Unit 05 When Leaders Support Unethical Behavior

Ethics must be at the top of an organization. It is a leadership issue and the chief executive must set the example.Edward Hennessy

Years ago, I had the unenviable task of terminating over 60% of the employees at one of the branch offices I had been given responsibility for when I was employed by a financial institution in Nevada. The dismissals included the branch manager, assistant manager, teller supervisor and two tellers. This action was predicated on the fact that for over nine months this cadre of workers had been falsifying their mileage expense reports. This tight knit group of coworkers, led by the branch manager, had come up with this scheme to supplement their income at the expense of the bank. All expense reports were initially handled and signed off at the branch level. So, when the compensation forms were submitted to the accounting department for payment, no one paid attention to the fact that each report was almost identical month after month. Another red flag that should have clued someone in there was a problem was that three of the employees were not eligible for mileage repayments since their job function did not require travel outside the branch.

Much to the detriment of the bank, the department responsible for the review and disbursement of reimbursement funds had not caught the fraudulent activity in a timely fashion. Another contributing factor in the terminations was that the offending tellers had been supplementing their teller drawers from a kitty to hide outages and when they were not meeting their sales goals they submitted falsified referral reports. All of these ethical infringements were committed by or done with the knowledge and tacit agreement of the branch management staff; therefore all of these employees had to be let go.

An in-depth investigation revealed that this group of co-workers had become overly cohesive; all of the employees expressed a strong emotional attachment towards their colleagues. One person in particular who had not been discharged declared it was due these feelings she had chosen to reserve judgment surrounding their behavior. As time passed, she then decided there was no reason to raise concerns since her manager had been endorsing this questionable conduct and therefore, she concluded their seemingly unethical actions must be permissible. Schminke, Wells, Peyrefitte and Sebora (2002) state there is a “tendency for groups to exhibit ethical conformity, which can change the beliefs and behavior of a group member” (p. 8). Each terminated employee cited insufficient compensation as the primary motivating factor behind the falsified reports and felt justified in seeking an alternate solution to this issue. Furthermore, both the manager and assistant manager stated they and their team regularly drove places on behalf of the bank and had not recorded or sought compensation so, either way the bank owed them money.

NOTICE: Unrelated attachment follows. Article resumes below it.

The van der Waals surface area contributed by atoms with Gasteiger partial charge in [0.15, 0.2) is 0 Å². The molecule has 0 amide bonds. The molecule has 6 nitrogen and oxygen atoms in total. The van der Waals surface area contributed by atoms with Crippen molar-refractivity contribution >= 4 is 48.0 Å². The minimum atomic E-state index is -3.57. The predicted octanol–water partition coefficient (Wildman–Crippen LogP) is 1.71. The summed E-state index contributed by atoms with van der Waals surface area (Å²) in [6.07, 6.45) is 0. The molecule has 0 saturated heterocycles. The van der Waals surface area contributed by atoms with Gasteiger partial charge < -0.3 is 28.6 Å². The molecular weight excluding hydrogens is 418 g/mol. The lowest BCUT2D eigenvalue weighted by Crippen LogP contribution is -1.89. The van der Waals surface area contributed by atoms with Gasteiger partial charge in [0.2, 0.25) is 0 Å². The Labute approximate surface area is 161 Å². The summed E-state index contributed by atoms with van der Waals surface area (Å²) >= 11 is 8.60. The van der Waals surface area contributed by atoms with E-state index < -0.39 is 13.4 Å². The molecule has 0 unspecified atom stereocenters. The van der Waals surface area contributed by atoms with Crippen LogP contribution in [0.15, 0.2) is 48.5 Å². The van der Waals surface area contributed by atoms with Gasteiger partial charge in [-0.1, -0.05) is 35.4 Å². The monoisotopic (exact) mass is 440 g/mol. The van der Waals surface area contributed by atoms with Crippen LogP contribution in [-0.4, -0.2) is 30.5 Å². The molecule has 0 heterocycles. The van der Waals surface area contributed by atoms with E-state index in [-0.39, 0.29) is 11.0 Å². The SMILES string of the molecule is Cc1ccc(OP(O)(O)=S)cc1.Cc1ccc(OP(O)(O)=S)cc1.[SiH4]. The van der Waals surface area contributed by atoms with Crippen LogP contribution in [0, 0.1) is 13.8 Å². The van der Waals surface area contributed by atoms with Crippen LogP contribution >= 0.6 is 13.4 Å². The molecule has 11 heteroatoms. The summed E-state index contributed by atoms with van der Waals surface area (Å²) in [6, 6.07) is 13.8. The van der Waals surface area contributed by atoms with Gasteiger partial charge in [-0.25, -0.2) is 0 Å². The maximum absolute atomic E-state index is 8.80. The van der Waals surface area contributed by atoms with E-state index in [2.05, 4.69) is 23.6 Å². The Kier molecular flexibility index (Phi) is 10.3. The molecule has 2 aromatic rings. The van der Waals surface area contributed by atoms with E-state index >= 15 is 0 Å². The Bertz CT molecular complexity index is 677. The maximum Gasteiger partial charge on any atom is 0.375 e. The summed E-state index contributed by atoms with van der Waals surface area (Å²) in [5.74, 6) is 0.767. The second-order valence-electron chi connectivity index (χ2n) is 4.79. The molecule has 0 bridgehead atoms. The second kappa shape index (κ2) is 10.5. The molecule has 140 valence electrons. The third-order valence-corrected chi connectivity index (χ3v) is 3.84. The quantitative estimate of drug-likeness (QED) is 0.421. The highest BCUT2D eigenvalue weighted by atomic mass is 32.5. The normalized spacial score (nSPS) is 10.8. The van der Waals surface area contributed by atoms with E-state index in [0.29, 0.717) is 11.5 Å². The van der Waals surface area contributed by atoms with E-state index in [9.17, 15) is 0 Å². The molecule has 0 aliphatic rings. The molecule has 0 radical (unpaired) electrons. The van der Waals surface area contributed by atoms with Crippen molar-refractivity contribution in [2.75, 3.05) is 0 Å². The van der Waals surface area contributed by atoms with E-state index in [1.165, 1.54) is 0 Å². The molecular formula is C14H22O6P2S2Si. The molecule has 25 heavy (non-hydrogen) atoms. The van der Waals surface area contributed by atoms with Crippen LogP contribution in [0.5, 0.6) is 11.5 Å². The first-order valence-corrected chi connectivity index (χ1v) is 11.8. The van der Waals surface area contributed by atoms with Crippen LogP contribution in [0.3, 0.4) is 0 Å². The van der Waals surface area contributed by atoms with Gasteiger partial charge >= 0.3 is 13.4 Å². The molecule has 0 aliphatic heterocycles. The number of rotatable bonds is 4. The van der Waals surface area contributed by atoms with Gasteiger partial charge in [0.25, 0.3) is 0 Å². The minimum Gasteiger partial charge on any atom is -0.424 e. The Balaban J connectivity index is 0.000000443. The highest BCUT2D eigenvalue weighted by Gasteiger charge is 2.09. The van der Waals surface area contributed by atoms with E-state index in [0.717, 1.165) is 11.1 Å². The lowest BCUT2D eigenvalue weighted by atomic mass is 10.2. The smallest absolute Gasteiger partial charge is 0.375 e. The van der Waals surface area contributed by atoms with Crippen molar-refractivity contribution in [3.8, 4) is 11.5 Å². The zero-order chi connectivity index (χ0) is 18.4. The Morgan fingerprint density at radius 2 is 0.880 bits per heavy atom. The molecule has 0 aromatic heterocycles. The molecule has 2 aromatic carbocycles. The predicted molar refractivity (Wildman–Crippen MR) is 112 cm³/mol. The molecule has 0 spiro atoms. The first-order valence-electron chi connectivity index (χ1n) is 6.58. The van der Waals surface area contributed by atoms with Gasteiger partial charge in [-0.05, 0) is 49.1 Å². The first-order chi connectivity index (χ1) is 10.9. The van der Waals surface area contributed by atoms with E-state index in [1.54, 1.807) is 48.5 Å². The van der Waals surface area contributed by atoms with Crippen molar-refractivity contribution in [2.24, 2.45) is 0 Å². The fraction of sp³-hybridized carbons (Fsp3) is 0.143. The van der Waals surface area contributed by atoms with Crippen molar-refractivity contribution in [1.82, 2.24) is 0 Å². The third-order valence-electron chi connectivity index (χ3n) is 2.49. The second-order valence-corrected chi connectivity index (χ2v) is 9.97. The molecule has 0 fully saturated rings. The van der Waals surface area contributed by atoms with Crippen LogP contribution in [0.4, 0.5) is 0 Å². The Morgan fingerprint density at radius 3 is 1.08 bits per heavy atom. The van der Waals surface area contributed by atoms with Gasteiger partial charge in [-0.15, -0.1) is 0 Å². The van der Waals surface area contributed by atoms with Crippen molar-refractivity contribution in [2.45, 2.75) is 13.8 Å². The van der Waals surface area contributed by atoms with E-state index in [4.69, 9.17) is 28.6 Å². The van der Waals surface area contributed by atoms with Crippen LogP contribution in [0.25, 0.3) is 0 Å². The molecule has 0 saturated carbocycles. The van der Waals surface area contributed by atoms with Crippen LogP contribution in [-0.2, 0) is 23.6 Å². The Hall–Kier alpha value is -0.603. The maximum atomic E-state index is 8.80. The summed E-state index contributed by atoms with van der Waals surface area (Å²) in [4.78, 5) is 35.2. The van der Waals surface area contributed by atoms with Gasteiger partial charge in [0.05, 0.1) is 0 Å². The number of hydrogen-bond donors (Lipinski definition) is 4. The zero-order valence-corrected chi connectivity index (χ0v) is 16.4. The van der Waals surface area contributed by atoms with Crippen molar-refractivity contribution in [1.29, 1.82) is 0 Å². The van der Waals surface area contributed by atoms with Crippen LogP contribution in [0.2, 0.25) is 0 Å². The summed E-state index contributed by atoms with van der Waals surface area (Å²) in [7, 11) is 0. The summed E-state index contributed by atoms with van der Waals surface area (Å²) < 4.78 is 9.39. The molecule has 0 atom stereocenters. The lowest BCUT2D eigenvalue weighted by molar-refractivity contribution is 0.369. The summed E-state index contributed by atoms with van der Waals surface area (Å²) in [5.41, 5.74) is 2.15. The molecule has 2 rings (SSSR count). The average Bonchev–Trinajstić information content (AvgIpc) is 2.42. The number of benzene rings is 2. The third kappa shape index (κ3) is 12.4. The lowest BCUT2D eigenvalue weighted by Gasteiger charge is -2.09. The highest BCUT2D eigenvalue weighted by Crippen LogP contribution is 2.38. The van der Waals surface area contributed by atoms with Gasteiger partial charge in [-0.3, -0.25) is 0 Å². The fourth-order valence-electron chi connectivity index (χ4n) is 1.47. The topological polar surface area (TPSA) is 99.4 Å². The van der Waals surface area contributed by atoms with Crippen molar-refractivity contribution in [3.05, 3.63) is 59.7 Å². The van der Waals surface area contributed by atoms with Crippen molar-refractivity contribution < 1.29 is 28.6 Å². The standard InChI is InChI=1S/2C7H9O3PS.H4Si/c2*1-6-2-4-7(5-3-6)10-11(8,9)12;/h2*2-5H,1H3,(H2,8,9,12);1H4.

Sims and Sauser (2013) identify illusions of group morality as one of several symptoms of groupthink. The researchers explain that illusions of group morality occurs when “group members feel they are moral in their actions and therefore above reproach. This symptom leads the group to ignore the ethical implications of their decisions” (p.7). Two newly hired employees, who had previous banking experience and had been assigned to train in this office explained at their former employer, the formation and use of a kitty to offset a teller drawer outage was considered unethical. However, due to the events at this branch, they were under the impression that it was a norm within this financial institution and had consequently done it themselves.

Both the branch manager and the assistant manager’s behavior demonstrated complete disregard for the culture of the organization, which promoted ethical behavior as one of the institutions’ top values. “Organizational culture determines how an organization operates and how its members frame events both inside and outside the company” (Sims and Sauser, 2013, p.4). The actions of  the leadership team within this office had essentially invalidated the culture the bank worked to endorse. Simha and Cullen (2012) conclude “egoistic climates to be the worst in terms of encouraging employee dysfunctional behaviors” (p.27). As evident in the situation described above, the self-interested mindset of the offending branch employees led them down a destructive path, which ultimately resulted in their termination.


Schminke, M., Wells, D., Peyrefitte, J., & Sebora, T. C. (2002). Leadership and ethics in work groups: A longitudinal assessment. Group & Organization Management, 27(2), 272-293. doi:10.1177/10501102027002006